Steve Chiotakis: European leaders are trying to outline a new economic structure for Europe, and one that would restrict out-of-control spending by individual countries. That's a rule the European Central Bank wants implemented in order to help keep Europe afloat.
The BBC's Steve Evans is with us now from Berlin, and that's where German chancellor Angela Merkel just wrapped up a speech
calling the debt crisis a "marathon session." Good morning Steve.
Steve Evans: Hi, good morning to you.
Chiotakis: I want you to sort of paint us a picture. What's this new, improved eurozone going to look like?
Evans: Well, assuming it's negotiated -- and that's a big if -- it will be much tighter; there will be much more control of the finances of the individual countries. What Chancellor Merkel wants is strict rules for taxation and spending by all the 17 countries in the euro zone and she wants treaties to be changed to enforce that. The big question of course is, how can you enforce that? She reckons it can be done by the courts -- if countries don't keep within their spending agreed limits, then they go to court, that's what she's proposing.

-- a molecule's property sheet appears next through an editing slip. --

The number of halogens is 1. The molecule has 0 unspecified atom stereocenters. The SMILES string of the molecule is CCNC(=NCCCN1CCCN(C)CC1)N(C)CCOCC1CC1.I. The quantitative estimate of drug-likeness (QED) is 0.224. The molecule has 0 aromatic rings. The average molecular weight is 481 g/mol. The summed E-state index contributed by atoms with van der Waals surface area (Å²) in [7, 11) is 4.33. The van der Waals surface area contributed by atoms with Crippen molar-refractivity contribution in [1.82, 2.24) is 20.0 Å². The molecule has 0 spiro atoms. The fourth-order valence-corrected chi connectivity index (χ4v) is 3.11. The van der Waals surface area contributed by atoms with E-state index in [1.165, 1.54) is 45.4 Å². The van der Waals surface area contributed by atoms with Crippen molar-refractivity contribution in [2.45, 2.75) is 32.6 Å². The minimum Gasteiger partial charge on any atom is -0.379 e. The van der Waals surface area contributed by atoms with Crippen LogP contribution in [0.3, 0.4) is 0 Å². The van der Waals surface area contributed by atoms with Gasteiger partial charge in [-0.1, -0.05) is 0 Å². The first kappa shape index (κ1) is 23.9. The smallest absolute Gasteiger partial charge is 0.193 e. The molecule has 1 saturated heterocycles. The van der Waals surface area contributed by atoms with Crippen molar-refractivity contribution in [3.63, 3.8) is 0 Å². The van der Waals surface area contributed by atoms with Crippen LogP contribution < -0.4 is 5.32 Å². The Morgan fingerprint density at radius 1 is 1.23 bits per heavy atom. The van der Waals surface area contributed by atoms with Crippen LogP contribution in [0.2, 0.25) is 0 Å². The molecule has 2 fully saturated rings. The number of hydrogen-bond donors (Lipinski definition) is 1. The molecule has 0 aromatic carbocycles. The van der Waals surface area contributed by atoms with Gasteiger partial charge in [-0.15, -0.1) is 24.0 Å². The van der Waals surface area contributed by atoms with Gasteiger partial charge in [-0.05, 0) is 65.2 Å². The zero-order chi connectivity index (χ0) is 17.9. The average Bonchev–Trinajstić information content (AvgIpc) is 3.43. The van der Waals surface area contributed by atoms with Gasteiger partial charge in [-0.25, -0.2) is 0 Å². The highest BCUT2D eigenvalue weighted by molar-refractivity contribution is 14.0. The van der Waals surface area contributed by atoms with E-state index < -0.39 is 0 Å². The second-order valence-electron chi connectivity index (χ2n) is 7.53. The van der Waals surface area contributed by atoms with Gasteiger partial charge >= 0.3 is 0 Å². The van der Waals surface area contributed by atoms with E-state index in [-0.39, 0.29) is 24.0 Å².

Chiotakis: I know banks are already signaling that they believe this plan would reduce risk in Europe. Why is this plan any more effective than ones that have come out before?
Evans: I think that the markets are looking at the words spoken by the new head of the European Central Bank yesterday where with a nudge and a wink he seemed to be indicating there would be a bit more money available than under the old regime if you like. What Mrs. Merkel said didn't sound that different to me from what she's said before. But the markets are thinking, well okay, she's talking tough to the German people, but actually there's a real change going on behind the scenes.
Chiotakis: The BBC's Steve Evans in Berlin. Steve, thank you.
Evans: You're welcome.